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U.S. Department of Health and Human Services

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Research Project: Development and Use of Tissue Mimicking Materials (TMMs) for Assessment of HIFU Devices

For device development, quality control, and regulatory assessment, a reusable, hydrogel-based tissue mimicking material (TMM) has been developed that has thermal and acoustic properties close to that of human soft tissue (i.e., acoustic attenuation, speed of sound, nonlinear parameter B/A, thermal diffusivity, and thermal conductivity). The TMM also allows for the embedding of thermocouples and the formation of wall-less vessels that do not deteriorate as a result of continuous flow of blood mimicking fluids through the material.

Cavitation in clinical HIFU procedures generally is to be avoided because of its unpredictable effect on the tissue heating pattern. However, in some cases controlled cavitation is being employed to enhance heating of the target tissue and thus shorten the treatment time. In any event, the occurrence and effect of cavitation in TMMs needs to be well understood in order to evaluate the safety and effectiveness data generated in pre-clinical studies. Therefore, an investigation was undertaken to monitor cavitation behavior using several different techniques, including B-mode imaging and hydrophones and determine its effect on temperature rise in a HIFU TMM containing an embedded thermocouple. Temperature traces obtained at various pressure levels demonstrated a wide range of heating profiles in the TMM due to the occurrence of cavitation. There was good correlation between the various methods to detect the occurrence of cavitation.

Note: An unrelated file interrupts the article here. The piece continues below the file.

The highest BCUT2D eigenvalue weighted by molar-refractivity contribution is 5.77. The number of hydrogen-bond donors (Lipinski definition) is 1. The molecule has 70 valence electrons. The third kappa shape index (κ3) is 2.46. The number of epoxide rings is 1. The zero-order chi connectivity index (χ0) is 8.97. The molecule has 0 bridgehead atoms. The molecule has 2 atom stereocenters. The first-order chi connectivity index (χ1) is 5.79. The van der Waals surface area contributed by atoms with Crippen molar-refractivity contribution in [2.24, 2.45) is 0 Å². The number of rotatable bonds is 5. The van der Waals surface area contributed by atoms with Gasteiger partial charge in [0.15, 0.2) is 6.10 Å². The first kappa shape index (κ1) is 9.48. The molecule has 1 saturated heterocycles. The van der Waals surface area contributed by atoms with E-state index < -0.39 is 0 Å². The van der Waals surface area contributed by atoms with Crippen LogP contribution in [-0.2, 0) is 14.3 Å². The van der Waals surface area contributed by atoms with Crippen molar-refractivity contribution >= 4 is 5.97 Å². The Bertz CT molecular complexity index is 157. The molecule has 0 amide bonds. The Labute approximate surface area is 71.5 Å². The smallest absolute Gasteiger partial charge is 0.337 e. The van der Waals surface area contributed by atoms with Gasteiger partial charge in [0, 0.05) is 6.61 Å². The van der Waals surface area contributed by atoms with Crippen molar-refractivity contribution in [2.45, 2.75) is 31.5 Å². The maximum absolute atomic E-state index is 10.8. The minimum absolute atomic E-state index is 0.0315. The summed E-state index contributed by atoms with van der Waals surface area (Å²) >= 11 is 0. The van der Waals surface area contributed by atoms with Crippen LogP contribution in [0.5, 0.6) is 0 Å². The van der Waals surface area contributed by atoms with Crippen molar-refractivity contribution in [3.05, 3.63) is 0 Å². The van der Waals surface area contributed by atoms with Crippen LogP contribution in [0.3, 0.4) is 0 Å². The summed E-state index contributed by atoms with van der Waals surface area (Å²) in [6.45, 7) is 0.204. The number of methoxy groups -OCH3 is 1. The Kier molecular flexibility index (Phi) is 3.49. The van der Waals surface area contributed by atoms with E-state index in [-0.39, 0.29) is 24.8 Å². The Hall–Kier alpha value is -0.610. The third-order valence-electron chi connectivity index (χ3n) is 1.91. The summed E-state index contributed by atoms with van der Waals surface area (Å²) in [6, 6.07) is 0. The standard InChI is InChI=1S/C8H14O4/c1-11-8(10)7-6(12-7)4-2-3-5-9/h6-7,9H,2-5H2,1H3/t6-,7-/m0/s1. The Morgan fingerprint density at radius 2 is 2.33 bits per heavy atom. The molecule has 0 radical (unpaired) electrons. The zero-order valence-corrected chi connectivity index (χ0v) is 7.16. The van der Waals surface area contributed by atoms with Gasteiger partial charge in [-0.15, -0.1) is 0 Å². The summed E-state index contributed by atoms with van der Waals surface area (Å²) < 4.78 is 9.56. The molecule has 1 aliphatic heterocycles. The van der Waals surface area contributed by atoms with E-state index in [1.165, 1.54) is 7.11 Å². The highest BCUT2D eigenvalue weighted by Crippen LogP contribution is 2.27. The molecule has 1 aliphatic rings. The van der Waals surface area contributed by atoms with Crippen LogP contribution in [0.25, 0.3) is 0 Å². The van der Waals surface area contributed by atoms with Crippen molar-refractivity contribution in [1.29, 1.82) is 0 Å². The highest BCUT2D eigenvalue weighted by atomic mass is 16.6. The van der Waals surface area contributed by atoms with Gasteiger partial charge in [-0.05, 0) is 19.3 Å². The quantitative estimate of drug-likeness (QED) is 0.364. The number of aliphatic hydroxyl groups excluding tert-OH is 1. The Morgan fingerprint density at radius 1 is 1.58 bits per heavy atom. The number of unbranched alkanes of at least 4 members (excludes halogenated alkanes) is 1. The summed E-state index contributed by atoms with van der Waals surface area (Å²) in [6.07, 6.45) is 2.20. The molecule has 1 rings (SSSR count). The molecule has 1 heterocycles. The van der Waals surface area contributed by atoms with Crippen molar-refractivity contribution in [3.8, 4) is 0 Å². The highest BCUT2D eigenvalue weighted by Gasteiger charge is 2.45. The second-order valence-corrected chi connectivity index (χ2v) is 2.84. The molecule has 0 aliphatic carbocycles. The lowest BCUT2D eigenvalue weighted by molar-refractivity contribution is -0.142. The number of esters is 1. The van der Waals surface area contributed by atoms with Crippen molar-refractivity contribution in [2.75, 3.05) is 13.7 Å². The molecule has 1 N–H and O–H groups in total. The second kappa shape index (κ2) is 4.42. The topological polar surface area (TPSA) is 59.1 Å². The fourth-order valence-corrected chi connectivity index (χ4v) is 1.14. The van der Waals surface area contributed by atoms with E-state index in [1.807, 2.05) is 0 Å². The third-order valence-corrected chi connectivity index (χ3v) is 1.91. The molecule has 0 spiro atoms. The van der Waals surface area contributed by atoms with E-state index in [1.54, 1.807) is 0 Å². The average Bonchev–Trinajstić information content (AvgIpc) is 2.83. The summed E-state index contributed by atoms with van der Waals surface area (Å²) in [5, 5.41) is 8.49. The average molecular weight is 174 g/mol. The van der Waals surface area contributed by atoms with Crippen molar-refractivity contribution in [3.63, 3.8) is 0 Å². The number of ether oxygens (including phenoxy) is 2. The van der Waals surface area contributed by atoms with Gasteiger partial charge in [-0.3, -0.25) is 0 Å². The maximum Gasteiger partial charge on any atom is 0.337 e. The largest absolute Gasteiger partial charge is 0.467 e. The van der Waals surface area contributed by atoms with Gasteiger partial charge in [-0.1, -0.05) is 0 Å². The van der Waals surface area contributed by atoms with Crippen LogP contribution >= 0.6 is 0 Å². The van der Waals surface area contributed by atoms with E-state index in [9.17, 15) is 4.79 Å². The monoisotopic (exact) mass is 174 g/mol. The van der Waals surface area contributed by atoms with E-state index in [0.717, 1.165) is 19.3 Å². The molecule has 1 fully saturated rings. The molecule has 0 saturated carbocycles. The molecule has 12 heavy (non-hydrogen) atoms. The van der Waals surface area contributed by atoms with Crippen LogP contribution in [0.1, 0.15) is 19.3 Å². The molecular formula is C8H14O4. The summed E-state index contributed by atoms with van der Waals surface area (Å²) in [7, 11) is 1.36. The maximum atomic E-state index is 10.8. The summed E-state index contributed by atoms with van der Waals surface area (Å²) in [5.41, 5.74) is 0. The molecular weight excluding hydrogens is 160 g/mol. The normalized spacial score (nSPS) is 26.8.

A blood mimicking fluid (BMF) has been developed for the acoustic and thermal characterizations of HIFU ablation devices. The BMF is based on a degassed and de-ionized water solution dispersed with low density polyethylene microspheres, nylon particles, gellan gum, and glycerol. A broad range of physical parameters, including attenuation coefficient, speed of sound, viscosity, thermal conductivity, and diffusivity, were characterized as a function of temperature (20–70 °C). The nonlinear parameter B/A and backscatter coefficient were also measured at room temperature. Values of these parameters were similar to those of human blood, making the BMF useful for ultrasound flow imaging and ultrasound-guided HIFU applications. These properties make it a unique HIFU research tool for developing standardized exposimetry techniques, validating numerical models, and determining the safety and efficacy of HIFU ablation devices.

Further with regard to blood mimicking fluids, two BMFs have been developed that can serve as a blood coagulation surrogate in phantoms for bench studies of devices such as those designed to control blood loss in injured vessels. One is based upon the existing BMF by adding a thickening agent and the other is based upon an egg white solution. Evaluation of the BMFs included characterization of the coagulation temperature, viscosity, temperature-dependent attenuation, sound speed, thermal properties, and backscatter coefficient.

A study was performed to determine the thermal effects arising from absorption of ultrasound beams incident upon bone. The safety of simulated HIFU procedures was assessed as a function of transducer/bone separation. Also, an analysis was completed of data acquired in a TMM containing a simulated vessel. Experimental results confirmed computational predictions of a cooling effect due to blood flow through the large vessel, when a HIFU procedure is targeted within about one beam width of the vessel.